The European FP7 Project NanoDiode has officially unveiled its website. Visitors will be able to find the latest information on what activities will be being done by the project around the EU, what publications are considered vital to an understanding, and betterment, of nanotechnology dissemination activities, and see how NanoDiode aims to inspire, educate, co-create and engage with society on nanotechnologies.
An international team of researchers has used pioneering electron microscopy techniques to discover an important mechanism behind the reaction of metallic nanoparticles with the environment. Crucially, the research shows that oxidation of metals - the process that describes, for example, how iron reacts with oxygen, in the presence of water, to form rust - proceeds much more rapidly in nanoparticles than at the macroscopic scale.
The Symposium will take place on 6-7 November, and the session topics are: Nano Imaging, Manipulation and Diagnostics; Nanoparticles and Nanotherapies; Nanomaterials in Health and Medicine (including Nanotoxicology); and Synthetic Biology.
The NanoSafety Cluster is an EC initiative to maximise the synergies between the past, ongoing and future FP7 nanosafety projects. Each of these projects addresses key aspects of nanosafety, including toxicology, ecotoxicology, exposure assessment, risk assessment, standardisation, and mechanisms of interaction.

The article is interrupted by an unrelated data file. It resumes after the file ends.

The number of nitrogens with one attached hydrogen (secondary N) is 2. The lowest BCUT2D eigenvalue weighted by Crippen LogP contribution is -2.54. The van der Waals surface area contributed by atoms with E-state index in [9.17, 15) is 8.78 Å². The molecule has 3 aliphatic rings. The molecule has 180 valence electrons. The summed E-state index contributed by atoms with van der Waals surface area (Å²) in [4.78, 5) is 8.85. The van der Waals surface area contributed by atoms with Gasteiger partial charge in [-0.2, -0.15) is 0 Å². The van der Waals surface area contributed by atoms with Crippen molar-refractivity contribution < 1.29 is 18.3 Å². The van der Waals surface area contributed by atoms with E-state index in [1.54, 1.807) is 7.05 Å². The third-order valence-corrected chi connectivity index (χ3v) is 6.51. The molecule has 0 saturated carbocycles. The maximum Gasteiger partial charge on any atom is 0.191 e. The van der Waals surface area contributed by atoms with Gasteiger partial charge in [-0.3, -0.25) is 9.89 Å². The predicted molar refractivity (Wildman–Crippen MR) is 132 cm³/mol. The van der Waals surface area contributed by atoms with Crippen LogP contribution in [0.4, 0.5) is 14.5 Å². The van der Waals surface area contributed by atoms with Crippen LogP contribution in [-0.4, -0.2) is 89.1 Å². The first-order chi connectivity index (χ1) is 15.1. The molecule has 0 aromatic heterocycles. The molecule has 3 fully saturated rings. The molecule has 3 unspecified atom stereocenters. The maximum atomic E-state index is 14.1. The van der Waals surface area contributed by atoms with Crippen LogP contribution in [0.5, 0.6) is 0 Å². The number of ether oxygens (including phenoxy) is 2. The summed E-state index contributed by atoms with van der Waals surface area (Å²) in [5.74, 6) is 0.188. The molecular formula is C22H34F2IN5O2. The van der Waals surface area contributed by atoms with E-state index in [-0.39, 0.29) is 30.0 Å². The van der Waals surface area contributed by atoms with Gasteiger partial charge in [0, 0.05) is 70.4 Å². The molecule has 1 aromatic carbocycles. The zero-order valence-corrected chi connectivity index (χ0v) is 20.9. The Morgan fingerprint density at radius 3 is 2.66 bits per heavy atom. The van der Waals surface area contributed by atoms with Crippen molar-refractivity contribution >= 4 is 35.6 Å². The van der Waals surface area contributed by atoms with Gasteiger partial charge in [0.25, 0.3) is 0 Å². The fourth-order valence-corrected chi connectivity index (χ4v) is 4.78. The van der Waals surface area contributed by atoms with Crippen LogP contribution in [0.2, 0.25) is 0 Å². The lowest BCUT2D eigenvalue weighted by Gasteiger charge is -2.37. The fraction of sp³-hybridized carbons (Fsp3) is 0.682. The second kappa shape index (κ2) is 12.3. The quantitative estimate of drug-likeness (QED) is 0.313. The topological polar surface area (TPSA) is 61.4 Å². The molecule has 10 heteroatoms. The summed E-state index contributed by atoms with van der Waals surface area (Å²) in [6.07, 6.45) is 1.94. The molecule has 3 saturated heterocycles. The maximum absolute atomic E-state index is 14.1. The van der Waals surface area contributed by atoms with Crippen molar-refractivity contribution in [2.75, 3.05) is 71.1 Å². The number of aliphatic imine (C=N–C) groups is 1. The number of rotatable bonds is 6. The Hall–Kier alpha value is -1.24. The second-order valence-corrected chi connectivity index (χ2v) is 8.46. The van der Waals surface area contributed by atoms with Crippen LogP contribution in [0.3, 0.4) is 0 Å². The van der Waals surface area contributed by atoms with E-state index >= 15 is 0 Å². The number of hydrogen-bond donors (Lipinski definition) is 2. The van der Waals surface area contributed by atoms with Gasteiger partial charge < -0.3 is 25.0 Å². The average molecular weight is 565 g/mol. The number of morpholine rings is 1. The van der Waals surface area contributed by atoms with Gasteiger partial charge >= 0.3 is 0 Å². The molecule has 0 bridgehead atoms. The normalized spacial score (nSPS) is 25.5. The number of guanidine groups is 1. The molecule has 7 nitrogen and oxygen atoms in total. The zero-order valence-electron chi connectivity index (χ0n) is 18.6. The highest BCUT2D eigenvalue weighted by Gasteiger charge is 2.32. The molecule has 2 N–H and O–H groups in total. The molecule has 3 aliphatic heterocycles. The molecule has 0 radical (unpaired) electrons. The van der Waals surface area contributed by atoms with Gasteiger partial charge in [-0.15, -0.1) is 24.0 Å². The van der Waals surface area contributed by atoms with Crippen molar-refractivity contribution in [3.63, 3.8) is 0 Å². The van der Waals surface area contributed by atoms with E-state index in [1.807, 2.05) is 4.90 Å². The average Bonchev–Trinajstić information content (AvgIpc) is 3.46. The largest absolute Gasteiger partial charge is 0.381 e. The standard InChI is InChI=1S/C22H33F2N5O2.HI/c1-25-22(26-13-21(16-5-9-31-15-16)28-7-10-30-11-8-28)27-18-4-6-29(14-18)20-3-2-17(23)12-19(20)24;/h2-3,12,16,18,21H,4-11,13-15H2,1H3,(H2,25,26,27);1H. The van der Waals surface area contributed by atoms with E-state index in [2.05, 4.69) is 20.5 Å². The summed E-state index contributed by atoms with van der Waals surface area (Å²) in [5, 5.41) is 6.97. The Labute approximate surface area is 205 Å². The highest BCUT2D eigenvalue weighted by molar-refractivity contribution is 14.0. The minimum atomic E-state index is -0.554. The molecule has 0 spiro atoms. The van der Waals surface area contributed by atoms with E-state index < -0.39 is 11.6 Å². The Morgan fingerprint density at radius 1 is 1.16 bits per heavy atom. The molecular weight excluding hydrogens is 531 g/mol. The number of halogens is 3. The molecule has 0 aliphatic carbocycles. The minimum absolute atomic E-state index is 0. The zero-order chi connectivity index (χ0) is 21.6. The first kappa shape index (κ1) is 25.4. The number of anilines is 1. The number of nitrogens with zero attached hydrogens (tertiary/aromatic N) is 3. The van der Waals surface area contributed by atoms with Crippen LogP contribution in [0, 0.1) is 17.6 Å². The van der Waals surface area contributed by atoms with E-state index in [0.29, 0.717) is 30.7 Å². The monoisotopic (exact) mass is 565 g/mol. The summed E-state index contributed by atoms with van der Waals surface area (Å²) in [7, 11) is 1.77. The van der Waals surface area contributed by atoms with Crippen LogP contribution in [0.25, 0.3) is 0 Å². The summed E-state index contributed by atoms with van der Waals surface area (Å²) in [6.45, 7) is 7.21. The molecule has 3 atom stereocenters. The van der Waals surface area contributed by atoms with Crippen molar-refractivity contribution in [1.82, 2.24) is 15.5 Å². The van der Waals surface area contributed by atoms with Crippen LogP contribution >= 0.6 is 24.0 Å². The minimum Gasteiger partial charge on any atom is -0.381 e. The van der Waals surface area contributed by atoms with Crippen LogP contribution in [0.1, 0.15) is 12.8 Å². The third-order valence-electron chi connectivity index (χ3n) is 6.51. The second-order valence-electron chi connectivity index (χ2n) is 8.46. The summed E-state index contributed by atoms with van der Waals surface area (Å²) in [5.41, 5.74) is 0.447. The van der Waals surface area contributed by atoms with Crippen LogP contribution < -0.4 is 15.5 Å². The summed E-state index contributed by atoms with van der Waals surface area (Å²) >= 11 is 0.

Imec, a world-leading nanoelectronics research center and JSR, a leading materials company, announce that they have successfully used JSR's innovative PA (Photo-patternable Adhesive) material for wafer-scale processing of lab-on-chip devices.
Columbia Engineering researchers have experimentally demonstrated for the first time that it is possible to electrically contact an atomically thin two-dimensional material only along its one-dimensional edge, rather than contacting it from the top, which has been the conventional approach. With this new contact architecture, they have developed a new assembly technique for layered materials that prevents contamination at the interfaces, and, using graphene as the model 2D material, show that these two methods in combination result in the cleanest graphene yet realized.
The McDevitt Research Group, a medical micro device group committed to improving the speed, accuracy and affordability of global disease diagnosis, announces the p-BNC, the Programmable Bio-Nano-Chip system.
A new class of materials developed at the University of Arkansas may influence the next generation of nanotechnology devices, in which integrated circuits are composed of many layers of dissimilar materials.
Researchers at Case Western Reserve University have received two grants totaling nearly $1.7 million to build nanoparticles that seek and destroy metastases too small to be detected with current technologies.
Following the overwhelming success of the last edition, nanoPT, the International Conference on Nanoscience and Nanotechnology, will be organized again in Porto (Portugal) from 12 to 14 of February 2014.